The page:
In the Salah Bachir Gallery screening space, Oakville Galleries will be showing American Vernacular, a film installation by Baltimore-based artist Julia Brown. The single-channel film comprises six scenes; in each, a pair of actors perform the function of a “Black Americana” historical object. This act of personification makes visible the objects’ entanglements with race, class, and lived space. Set in period rooms of different eras, Brown’s film depicts the fantasies, desires, and violence embedded in the racial imaginary that persists to this day.


Leisure: Having Ideas by Handling Materials

Oakville Galleries at Centennial Square
3 June 3 – 30 December 2023

Leisure is a collaboration between Montreal-based artists Meredith Carruthers and Susannah Wesley. Working together since 2004, they use a wide range of media, including video, sculptural installation, and text. Their practice considers ideas of connection, collaboration, creativity, and relation, and in the past has often highlighted the work of overlooked women, such as the landscape architect Cornelia Hahn Oberlander and playwright Lina Loos. For their exhibition at Oakville Galleries, they will draw on educational theories articulated by artist Barbara Hepworth’s son Simon Nicholson, to create an exploratory, participatory space for children and visitors of all ages. Particularly relevant is his essay The Theory of Loose Parts, which advocates for children to have freedom over their play environments. Here this becomes a potentially transformative proposition with wider implications in society at large, asking us to rethink how we make, exhibit, and experience art—and ultimately how we lead our daily lives.


About Oakville Galleries

A contemporary art museum housed in two gallery spaces and located 30 km west of Toronto, Oakville Galleries is one of Canada’s leading art museums, with a primary commitment to presenting the work of early and mid-career artists from across Canada and around the world.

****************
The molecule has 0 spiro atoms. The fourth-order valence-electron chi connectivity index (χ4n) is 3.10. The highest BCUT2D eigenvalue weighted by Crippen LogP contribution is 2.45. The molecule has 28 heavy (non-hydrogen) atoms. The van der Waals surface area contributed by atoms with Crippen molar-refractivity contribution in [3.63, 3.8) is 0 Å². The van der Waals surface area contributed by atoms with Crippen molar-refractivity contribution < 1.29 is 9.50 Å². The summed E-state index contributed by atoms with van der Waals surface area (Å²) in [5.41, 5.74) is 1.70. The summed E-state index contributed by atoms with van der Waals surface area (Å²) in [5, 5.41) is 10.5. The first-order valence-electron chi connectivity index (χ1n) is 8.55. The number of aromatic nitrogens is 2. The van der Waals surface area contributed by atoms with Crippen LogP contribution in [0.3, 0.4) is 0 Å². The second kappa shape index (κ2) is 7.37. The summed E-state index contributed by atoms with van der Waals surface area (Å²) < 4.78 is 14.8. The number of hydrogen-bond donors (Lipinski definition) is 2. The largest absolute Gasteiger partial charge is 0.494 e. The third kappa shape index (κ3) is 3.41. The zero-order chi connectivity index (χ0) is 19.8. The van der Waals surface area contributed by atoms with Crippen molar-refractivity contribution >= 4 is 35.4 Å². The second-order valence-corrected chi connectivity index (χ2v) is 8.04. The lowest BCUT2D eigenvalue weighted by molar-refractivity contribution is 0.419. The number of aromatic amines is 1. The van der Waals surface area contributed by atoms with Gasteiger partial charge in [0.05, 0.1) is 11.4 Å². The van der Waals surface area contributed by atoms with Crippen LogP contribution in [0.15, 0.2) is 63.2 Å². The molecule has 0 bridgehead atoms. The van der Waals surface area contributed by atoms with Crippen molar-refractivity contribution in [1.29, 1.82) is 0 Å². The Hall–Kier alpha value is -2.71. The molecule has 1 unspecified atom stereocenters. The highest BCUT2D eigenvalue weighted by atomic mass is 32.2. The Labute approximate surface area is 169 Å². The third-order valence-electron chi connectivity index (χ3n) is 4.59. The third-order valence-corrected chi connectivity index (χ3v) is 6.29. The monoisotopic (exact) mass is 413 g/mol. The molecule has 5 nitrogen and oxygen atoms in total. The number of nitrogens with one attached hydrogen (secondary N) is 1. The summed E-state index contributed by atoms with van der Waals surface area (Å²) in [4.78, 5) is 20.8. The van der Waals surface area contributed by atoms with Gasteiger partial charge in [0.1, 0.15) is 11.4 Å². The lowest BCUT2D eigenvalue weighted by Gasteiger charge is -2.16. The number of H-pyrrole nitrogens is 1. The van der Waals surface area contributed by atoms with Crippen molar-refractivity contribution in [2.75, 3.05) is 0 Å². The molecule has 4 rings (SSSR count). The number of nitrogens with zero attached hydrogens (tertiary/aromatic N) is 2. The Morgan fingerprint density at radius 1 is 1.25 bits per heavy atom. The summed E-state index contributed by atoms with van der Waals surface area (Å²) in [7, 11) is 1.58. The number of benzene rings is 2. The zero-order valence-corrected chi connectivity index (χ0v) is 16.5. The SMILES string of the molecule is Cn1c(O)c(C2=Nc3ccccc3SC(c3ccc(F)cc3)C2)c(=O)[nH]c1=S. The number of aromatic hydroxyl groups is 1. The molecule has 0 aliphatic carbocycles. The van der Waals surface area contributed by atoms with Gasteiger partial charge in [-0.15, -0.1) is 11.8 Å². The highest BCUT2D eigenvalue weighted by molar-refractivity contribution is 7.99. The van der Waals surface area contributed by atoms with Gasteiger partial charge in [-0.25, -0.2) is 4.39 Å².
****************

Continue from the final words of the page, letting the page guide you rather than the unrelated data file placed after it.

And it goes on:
Oakville Galleries operates with support from the Canada Council for the Arts, the Ontario Trillium Foundation, the Ontario Arts Council, an agency of the Government of Ontario and the Corporation of the Town of Oakville, along with our many individual, corporate and foundation partners.

Oakville Galleries in Gairloch Gardens and at Centennial Square
905.844.4402 | info@oakvillegalleries.com | oakvillegalleries.com | @oakvillegalleries

Images:
1) Timothy Yanick Hunter, Volcanic Spine (detail), 2021. Ceramic, slate tile, acrylic,
transparency paper. Photo: James Limit. Courtesy of the artist.

2) Summer 2023 ARTbus combined promo image, details, left to right: Wayne Salmon, Braids, Regent Park, 23 x 16 inch gum bichromate over cyanotype, 2005. Courtesy of the artist; Jorian Charlton, Nyabel & Nevine, 2021. Courtesy of the artist and Cooper Cole; Timothy Yanick Hunter, Volcanic Spine (detail), 2021. Ceramic, slate tile, acrylic, transparency paper. Photo: James Limit. Courtesy of the artist; Julia Brown, American Vernacular (film still), 2007. Courtesy of the artist; Leisure, Having Ideas by Handling Materials, 2022, digital print on archival paper, 48 x 36 inches. Courtesy of the artist.

3) Julia Brown, American Vernacular (film still), 2007. Courtesy of the artist.